Used luxury car? Think lease
With the average price of a new car topping $22,000 these days, many car buyers choose to lower their payments through leasing. Others may just buy used. Now they can lower payments even more by combining the strategies into one, and leasing a used car.
Yet buying vehicles coming off two- or three-year leases can also be expensive option. Just check the ads in your local paper. Most of these cars run in the $10,000 to $15,000 range.
Used-car leasing is finding a new niche, especially among so-called entry-level luxury cars - low-end BMWs, Cadillacs, Lexuses, Jaguars, and Audis - that many aspire to own, but can't afford to buy.
The biggest growth in used-car leasing comes in "certified used cars," trade-ins backed by a manufacturer's extended warranty. BMW leases many of its new cars twice - once when they are new, and a second time as used, with less than 60,000 miles on the odometer.
As cars become more reliable, this equation becomes less risky for consumers.
Three years ago Lisa Lund leased a used 1997 Audi A4 for $320 a month for three years. "I only drive about 10,000 miles a year, so this way I can drive a more expensive vehicle," she says.
Ms. Lund, who runs Majestic Wholesale Outlet, a family-owned used-car dealership in Bay City, Mich., says the leasing business there has dropped off from almost 50 percent of sales to only 5 percent. Reason: Banks have lowered the residual value of vehicles, raising monthly payments to the point where buying a new car can make more sense.
"Two years ago we could lease a Jaguar for $299 a month. Now you can't lease a Grand Am for that," says Lund. Today that Jaguar would cost $461 a month to lease, or $595 a month to buy, she says.
Whether used-car leasing will expand or contract depends on whom you ask.
Many banks are getting out of the business after being soaked with inflated residual values in the late 1990s. GE Capital abandoned leasing altogether. Bank One spokesman Tom Kelley says the bank is trying to cut its lease business to about one-quarter the size it was two years ago.
But BMW is successfully re-leasing many of its originally leased vehicles, complete with extended warranties. For example, when the first lease expires on a 1999 328i with 30,000 miles on it, the company may lease the car again to another customer for three more years and a maximum of 60,000 miles. The monthly payments may be less than $400. Since these "preowned" cars are certified by BMW, they come with warranties to cover most major mechanical problems.
Dennis Magers, Internet sales manager at Advantage Auto Leasing in Plano, Texas, is also bullish on used-car leasing. His customers inhabit a rarefied stratosphere - with incomes high enough to afford $135,000 Mercedes-Benz S600s.
Used-car leasing has several advantages for this clientele, says Mr. Magers. Since depreciation on a $135,000 car can be fierce, leasing provides customers with a guaranteed value when they want to unload the vehicle.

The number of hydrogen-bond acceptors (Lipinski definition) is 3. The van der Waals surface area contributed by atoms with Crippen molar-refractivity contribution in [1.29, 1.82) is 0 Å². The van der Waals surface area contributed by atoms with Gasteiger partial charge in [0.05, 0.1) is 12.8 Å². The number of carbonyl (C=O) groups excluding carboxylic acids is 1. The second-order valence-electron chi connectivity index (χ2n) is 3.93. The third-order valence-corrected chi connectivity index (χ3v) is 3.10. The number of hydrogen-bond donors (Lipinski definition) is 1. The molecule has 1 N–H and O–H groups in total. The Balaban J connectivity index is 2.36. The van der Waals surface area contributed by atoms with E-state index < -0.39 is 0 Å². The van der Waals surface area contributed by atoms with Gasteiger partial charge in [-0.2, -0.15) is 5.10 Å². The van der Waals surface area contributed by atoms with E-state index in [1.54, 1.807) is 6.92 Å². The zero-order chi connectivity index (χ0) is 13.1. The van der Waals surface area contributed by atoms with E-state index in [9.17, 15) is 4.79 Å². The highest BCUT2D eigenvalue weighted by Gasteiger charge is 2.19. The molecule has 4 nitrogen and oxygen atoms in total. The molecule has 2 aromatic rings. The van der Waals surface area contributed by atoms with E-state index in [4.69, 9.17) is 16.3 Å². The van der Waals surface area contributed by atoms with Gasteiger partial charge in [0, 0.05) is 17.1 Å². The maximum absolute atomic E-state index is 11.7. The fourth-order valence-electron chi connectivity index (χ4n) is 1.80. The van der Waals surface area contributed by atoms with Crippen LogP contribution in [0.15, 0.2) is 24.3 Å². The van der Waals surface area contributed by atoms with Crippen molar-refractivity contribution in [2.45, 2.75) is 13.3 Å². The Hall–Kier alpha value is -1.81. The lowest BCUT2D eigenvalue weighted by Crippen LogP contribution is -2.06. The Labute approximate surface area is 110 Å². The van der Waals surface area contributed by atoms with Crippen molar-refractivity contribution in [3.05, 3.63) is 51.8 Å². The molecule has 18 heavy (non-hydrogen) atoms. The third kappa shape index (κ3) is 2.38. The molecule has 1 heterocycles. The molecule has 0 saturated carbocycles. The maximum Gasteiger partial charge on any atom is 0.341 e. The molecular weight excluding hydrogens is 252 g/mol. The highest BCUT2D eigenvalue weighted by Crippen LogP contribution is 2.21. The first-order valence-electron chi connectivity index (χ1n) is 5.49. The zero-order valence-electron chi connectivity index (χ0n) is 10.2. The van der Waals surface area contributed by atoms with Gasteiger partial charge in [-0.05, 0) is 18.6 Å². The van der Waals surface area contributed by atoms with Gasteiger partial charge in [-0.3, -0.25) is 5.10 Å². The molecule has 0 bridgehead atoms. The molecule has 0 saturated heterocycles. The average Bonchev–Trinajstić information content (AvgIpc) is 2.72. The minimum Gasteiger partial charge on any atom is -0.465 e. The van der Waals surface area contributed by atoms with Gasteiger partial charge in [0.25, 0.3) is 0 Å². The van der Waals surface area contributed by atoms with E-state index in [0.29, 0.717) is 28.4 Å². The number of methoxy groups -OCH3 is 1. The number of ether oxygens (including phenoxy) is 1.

Not that such buyers pay that much in the first place. Or that the cars are really old. In Mr. Magers's example, his customer signed a two-year lease for a $70,000 Mercedes that was one year old with less than 10,000 miles. It's residual value was about $50,000. With the economy in a slide, depreciation over the next two years could be steeper if he had bought the car. So the lease gave the customer a guaranteed residual value.
As used cars become more expensive, Magers expects a growing number of buyers to move toward leasing to reduce payments.
For consumers, leasing a used car is much like leasing a new one. Monthly payments are based on the time period that you drive the car. But since new vehicles depreciate more rapidly than older ones, used-car leasing is a much cheaper option.
But there is one caveat: Leased new cars are backed by the factory warranty; most used cars aren't. So people who lease used cars could get stuck with repair bills on top of their monthly payments.
Lund encourages her customers to buy an extended warranty to cover potential major repairs. She then rolls the warranty cost into the monthly lease payments.
Customers also find that banks generally only write used-car leases for two or three years, not the four or five years extended to new cars. (Banks don't want to own six-year-old cars.)
As with new-car leasing, used-car leasing works best for drivers who want to trade cars often.
"Many luxury-car buyers want to drive, say, a blue Mercedes for a couple of years, and then they want something different," says Mr. Kelley at Bank One. Like a silver one, for example.
For those people, used-car leasing may be the right move. "I see people every day who make really poor financial decisions because they want more than they can afford," says Steve Rhode, president of MyVesta, a national credit counseling service in Rockville, Md. "Maybe this would help them.
"I wish companies would just call [leasing] what it is - a long-term rental," adds Mr. Rhode.
In any case, Kelley, the banker, plans to drive his car, an eight-year-old minivan, into the ground.
"Buying a car isn't always a financial decision. Every night on my way home, I drive past a Mustang convertible with a 'For Sale' sign, and I think 'Oh, man!' " (He'd love to buy the car.) "But with a 15-1/2-year-old son about to need auto insurance, I need a Mustang convertible like a hole in the head."